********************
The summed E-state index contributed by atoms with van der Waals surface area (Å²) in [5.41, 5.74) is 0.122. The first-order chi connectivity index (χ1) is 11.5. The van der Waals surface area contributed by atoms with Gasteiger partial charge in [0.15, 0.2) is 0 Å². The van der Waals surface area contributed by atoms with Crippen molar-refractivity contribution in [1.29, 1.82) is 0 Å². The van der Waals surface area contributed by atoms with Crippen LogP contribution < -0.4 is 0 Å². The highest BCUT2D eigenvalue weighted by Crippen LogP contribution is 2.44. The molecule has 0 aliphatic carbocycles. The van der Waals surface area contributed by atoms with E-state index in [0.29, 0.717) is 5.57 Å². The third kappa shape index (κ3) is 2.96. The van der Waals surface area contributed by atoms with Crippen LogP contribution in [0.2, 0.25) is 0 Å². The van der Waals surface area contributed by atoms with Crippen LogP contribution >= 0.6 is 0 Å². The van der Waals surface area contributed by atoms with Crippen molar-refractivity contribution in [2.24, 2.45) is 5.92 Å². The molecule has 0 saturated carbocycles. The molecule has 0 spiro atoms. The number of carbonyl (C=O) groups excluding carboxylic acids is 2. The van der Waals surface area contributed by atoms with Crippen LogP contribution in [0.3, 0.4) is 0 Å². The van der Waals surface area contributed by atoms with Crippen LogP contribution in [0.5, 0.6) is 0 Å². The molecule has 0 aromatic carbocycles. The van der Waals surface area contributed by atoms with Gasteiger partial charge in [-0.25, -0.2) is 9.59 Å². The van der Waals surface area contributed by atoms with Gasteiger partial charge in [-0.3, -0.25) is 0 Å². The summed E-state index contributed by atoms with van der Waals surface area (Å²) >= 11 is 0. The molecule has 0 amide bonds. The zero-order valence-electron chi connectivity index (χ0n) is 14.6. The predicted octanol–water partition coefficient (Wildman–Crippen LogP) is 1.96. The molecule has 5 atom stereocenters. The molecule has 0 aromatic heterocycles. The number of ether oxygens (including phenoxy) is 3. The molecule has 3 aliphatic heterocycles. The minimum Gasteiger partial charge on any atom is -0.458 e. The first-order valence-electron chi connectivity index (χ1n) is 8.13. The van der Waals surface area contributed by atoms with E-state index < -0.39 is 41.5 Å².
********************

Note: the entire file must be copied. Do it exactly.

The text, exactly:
The summed E-state index contributed by atoms with van der Waals surface area (Å²) in [5.41, 5.74) is 0.122. The first-order chi connectivity index (χ1) is 11.5. The van der Waals surface area contributed by atoms with Gasteiger partial charge in [0.15, 0.2) is 0 Å². The van der Waals surface area contributed by atoms with Crippen molar-refractivity contribution in [1.29, 1.82) is 0 Å². The van der Waals surface area contributed by atoms with Crippen LogP contribution < -0.4 is 0 Å². The highest BCUT2D eigenvalue weighted by Crippen LogP contribution is 2.44. The molecule has 0 aliphatic carbocycles. The van der Waals surface area contributed by atoms with E-state index in [0.29, 0.717) is 5.57 Å². The third kappa shape index (κ3) is 2.96. The van der Waals surface area contributed by atoms with Crippen LogP contribution in [0.2, 0.25) is 0 Å². The van der Waals surface area contributed by atoms with Crippen LogP contribution >= 0.6 is 0 Å². The van der Waals surface area contributed by atoms with Crippen molar-refractivity contribution in [2.24, 2.45) is 5.92 Å². The molecule has 0 saturated carbocycles. The molecule has 0 spiro atoms. The number of carbonyl (C=O) groups excluding carboxylic acids is 2. The van der Waals surface area contributed by atoms with Crippen LogP contribution in [0.3, 0.4) is 0 Å². The van der Waals surface area contributed by atoms with Crippen LogP contribution in [0.5, 0.6) is 0 Å². The molecule has 0 aromatic carbocycles. The van der Waals surface area contributed by atoms with Gasteiger partial charge in [-0.25, -0.2) is 9.59 Å². The van der Waals surface area contributed by atoms with Gasteiger partial charge in [-0.3, -0.25) is 0 Å². The summed E-state index contributed by atoms with van der Waals surface area (Å²) >= 11 is 0. The molecule has 0 amide bonds. The zero-order valence-electron chi connectivity index (χ0n) is 14.6. The predicted octanol–water partition coefficient (Wildman–Crippen LogP) is 1.96. The molecule has 5 atom stereocenters. The molecule has 0 aromatic heterocycles. The number of ether oxygens (including phenoxy) is 3. The molecule has 3 aliphatic heterocycles. The minimum Gasteiger partial charge on any atom is -0.458 e. The first-order valence-electron chi connectivity index (χ1n) is 8.13. The van der Waals surface area contributed by atoms with E-state index < -0.39 is 41.5 Å².